I remember when my little boys and I moved out of my former matrimonial house to live in a small, rented apartment. It was the first time I was renting on my own, both as a single mother and head of household. It was also the first time I learnt the true vulnerability of being a renter. And how some landlords can be potential bullies.
And that was when the stress of moving, the anxiety of rental hikes and never being in one place for very long, hit home. After all, no one likes to live off of others, no matter how close they are to you. So you make a small budget work.
Moving and Advice
So, while I was inspired to write this piece after my latest move, the lessons have been drawn from other moves. All those more difficult moves and living conditions. Those days when we lived with limited resources and a lot of imagination. I am here to help with the process by giving you some real, practical, tried-and-tested tips.
Let me begin by saying this.
You may be overwhelmed by the many challenges a move, on a smaller budget and few resources can bring you. You will, however, become mentally strong and more resilient, because of these very same experiences.
You will also realize that people put themselves through a lot of unnecessary stress to move. I was once that person too. You can cut out drama, from other people. You can save a corresponding amount of time and energy. You will then have a much better time moving overall.
1. Make a List and Prioritize
I am a hoarder so I am unable to identify just a few select things to ‘spark joy’. I find that comparing items and then asking myself which ones are the least painful to part with, is the only way to let go of excess stuff. Also, I ask myself how much it would cost to buy a new item, of the same kind, in the future. Obviously, deeply sentimental items always move with me. More expensive items are usually kept too.
Make a master list of the items you want to move with. Identify the items you don’t use much in this same list. Pack the seldom-used items first. For example, if you have Christmas decorations, you know you won’t need them for months on end and so pack those up early.
2. Book Movers Early
Whatever your budget and however ‘do-it-yourself’ you are going to be, movers and moving trucks seem to be booked up well in advance. This is a fact, particularly during certain times of the year. People like moving during clear weather.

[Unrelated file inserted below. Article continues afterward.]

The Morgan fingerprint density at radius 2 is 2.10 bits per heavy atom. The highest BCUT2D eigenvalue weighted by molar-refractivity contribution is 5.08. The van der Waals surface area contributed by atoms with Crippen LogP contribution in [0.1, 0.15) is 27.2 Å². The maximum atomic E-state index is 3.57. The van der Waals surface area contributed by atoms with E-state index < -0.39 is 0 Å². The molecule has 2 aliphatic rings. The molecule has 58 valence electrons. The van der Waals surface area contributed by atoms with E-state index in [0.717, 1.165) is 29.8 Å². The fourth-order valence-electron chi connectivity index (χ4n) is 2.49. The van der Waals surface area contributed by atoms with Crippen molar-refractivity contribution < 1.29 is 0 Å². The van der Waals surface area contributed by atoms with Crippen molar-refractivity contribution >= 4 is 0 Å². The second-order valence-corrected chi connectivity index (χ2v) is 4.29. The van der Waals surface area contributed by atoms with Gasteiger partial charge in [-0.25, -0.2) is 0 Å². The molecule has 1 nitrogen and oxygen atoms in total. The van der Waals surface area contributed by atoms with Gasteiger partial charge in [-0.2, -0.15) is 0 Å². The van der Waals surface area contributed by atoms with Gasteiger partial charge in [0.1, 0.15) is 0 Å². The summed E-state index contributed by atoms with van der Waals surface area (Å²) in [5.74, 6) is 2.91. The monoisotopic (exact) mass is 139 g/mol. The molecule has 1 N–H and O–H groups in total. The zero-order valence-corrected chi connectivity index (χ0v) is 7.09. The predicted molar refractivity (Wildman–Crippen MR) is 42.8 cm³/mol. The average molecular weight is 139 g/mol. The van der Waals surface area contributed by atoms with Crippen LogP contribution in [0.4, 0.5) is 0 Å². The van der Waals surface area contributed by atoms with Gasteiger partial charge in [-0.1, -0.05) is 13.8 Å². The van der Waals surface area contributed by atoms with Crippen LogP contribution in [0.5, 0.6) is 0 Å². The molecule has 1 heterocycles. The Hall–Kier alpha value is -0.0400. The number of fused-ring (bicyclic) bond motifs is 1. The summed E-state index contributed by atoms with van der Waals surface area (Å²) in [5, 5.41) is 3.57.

So, research third-party, independent, online profiles. Study the reputations of companies you are going to use. They can make or break your move. Then go ahead and make a reservation of truck and/or people as soon as possible.
3. Get Packing Materials
If you cannot afford brand new boxes and are collecting old boxes, splurge on internal packing materials. My favorite packing material is unmarked print paper. This paper is excellent for wrapping, padding and for any other packing function. Truly versatile. I used to use old newspapers instead, but the ink used to stick to my personal items and was problematic to clean off.
In addition, make sure you have plenty of tape on standby because the last thing you want is to run out of tape to seal boxes. You don’t need this drama hours before you physically have to move out of your old home.
4. Number and Label Boxes
When you number boxes, you can consult your box list at any time to identify the contents of each box. Also, with this list, you don’t have to unpack boxes sequentially, at your destination.
Indicating which room each box belongs in, helps you and those helping you to move, to quickly place boxes in the desired rooms. If you’re hiring total strangers to move your boxes, you probably don’t want to mark the contents within, on the face of a box.
5. Open First Box
Over the years, nothing has brought me more joy than the ‘Open First’ box. It is precisely because the box was packed when my mind and body was fresh, that I have always been delighted by its contents upon opening. Whether it contains towels, toilet paper, sheets, power strips, a kettle or anything else you fancy, this box has provided great relief on the first night in a new home.
I suggest a similar box for each room to help you settle in after your tiring move. The joy is just multiplied by the number of rooms you have.
6. On Furniture and Organizers
My first rule of thumb for moving is that I never buy new furniture or furnishings, before I have moved into my new location. The prime reason is that I waste money by moving brand new furniture. This is especially so if instead, I can get free furniture shipping, to my new home. Moreover as a renter, I have hardly had time to measure the home prior to move-in. I never want to end up with an awkward piece in an odd space, instead of something that fits perfectly in my new home.
The only exception to this rule is with portable organizers. Any renter will tell you that not being able to drill holes in the walls of a rental place is a huge inconvenience. Organizers are a life-saver. I especially like over-the-door organizers, because at the very least, I can hang clean clothes on pegs when I take a shower or need to keep other fabric clean.
Moving can seem like a lonely task, with few around to help out. However, you can take this as an opportunity to purge yourself of unwanted stuff. Then, decorate your new place in a way that clearly defines you. You will then, finally find bliss, contentment and a sanctuary for yourself.